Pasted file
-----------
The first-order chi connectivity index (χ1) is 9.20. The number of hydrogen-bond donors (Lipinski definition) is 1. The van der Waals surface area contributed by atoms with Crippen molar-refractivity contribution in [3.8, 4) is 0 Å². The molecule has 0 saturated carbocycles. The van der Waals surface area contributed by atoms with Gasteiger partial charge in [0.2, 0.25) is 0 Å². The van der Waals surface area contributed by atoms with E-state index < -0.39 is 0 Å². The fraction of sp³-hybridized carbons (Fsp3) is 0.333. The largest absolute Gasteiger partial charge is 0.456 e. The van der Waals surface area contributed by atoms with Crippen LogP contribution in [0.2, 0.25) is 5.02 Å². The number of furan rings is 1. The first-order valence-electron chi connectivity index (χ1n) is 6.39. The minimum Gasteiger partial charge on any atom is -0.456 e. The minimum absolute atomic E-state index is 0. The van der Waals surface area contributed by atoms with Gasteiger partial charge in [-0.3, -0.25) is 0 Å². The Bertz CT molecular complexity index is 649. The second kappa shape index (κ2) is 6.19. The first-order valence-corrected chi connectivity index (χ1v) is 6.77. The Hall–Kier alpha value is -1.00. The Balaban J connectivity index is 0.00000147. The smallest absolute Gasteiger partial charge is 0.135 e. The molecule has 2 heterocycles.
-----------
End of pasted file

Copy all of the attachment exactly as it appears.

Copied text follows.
The first-order chi connectivity index (χ1) is 9.20. The number of hydrogen-bond donors (Lipinski definition) is 1. The van der Waals surface area contributed by atoms with Crippen molar-refractivity contribution in [3.8, 4) is 0 Å². The molecule has 0 saturated carbocycles. The van der Waals surface area contributed by atoms with Gasteiger partial charge in [0.2, 0.25) is 0 Å². The van der Waals surface area contributed by atoms with E-state index < -0.39 is 0 Å². The fraction of sp³-hybridized carbons (Fsp3) is 0.333. The largest absolute Gasteiger partial charge is 0.456 e. The van der Waals surface area contributed by atoms with Crippen LogP contribution in [0.2, 0.25) is 5.02 Å². The number of furan rings is 1. The first-order valence-electron chi connectivity index (χ1n) is 6.39. The minimum Gasteiger partial charge on any atom is -0.456 e. The minimum absolute atomic E-state index is 0. The van der Waals surface area contributed by atoms with Gasteiger partial charge in [-0.3, -0.25) is 0 Å². The Bertz CT molecular complexity index is 649. The second kappa shape index (κ2) is 6.19. The first-order valence-corrected chi connectivity index (χ1v) is 6.77. The Hall–Kier alpha value is -1.00. The Balaban J connectivity index is 0.00000147. The smallest absolute Gasteiger partial charge is 0.135 e. The molecule has 2 heterocycles.